Apple Store China

China has today shared that it will be offering a temporary tax exemption for foreign companies. This news comes a week after the US tax overhaul passed through Congress.

The New York Times reports that China announced the new tax break for foreign companies, but with limited details. The exemption will be retroactive from January 1, 2017.

The government also shared the main caveat. To receive the tax exemption for earnings, businesses must reinvest the money into an approved sector such as technology, railways, agriculture, and mining.

China’s Finance Ministry said the goal with this initiative is to “promote the growth of foreign investment, improve the quality of foreign investment and encourage overseas investors to continuously expand their investment in China.”

The New York Times notes that while there was no specific mention of this Chinese tax break being spurred by the recent US tax overhaul, the country’s vice finance minister said the government would “take proactive measures” due to the overhaul.

Analyst Gene Munster believes that Apple will repatriate $214B of its overseas cash at the one-time 15.5% tax rate afforded by the recent changes. He also shared the expectation that Apple’s cash balance will float near the current $269B even as it increases its share buyback and dividend efforts.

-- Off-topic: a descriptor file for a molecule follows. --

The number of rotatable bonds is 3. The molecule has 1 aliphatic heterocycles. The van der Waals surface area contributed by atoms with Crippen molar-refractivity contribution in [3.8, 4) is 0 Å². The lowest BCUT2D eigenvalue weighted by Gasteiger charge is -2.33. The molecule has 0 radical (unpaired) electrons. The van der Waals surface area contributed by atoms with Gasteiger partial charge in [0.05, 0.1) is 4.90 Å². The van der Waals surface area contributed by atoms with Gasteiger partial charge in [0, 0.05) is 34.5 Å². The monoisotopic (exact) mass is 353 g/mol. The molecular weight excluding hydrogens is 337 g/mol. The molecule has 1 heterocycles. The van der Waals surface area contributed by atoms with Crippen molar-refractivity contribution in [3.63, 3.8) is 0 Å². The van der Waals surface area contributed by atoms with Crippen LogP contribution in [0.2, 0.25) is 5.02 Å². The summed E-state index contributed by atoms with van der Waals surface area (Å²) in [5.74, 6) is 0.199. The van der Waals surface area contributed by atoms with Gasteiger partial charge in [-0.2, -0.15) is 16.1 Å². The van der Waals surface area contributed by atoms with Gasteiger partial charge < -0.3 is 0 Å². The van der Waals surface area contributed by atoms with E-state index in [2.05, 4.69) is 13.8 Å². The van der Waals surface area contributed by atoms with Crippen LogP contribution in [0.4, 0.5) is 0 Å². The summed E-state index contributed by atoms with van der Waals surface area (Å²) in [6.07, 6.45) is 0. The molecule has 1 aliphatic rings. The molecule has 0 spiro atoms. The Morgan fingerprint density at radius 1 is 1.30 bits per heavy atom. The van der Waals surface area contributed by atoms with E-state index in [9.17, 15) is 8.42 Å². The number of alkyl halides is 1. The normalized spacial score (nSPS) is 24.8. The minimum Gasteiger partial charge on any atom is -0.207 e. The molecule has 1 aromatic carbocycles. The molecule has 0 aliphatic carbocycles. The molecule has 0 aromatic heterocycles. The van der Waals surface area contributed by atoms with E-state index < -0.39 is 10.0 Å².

We may see Apple take advantage of both the new US and Chinese tax changes as it continues its global growth and moves closer to becoming the first trillion-dollar company.

While China represents a big opportunity for Apple, it also comes along with challenges like Apple navigating the local law and making value-based decisions.

Last month, Apple removed Skype from the Chinese App Store at the request of the government. Even more controversially, this past summer Apple removed all VPN apps. Apple and Tim Cook have come under fire for these decisions along with Cook speaking at the World Internet Conference in China.

Most recently, Cook responded to the China criticisms, saying that he believes in freedom and is optimistic about change.

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About the Author

Michael Potuck

Michael is an editor for 9to5Mac. Since joining in 2016 he has written more than 3,000 articles including breaking news, reviews, and detailed comparisons and tutorials.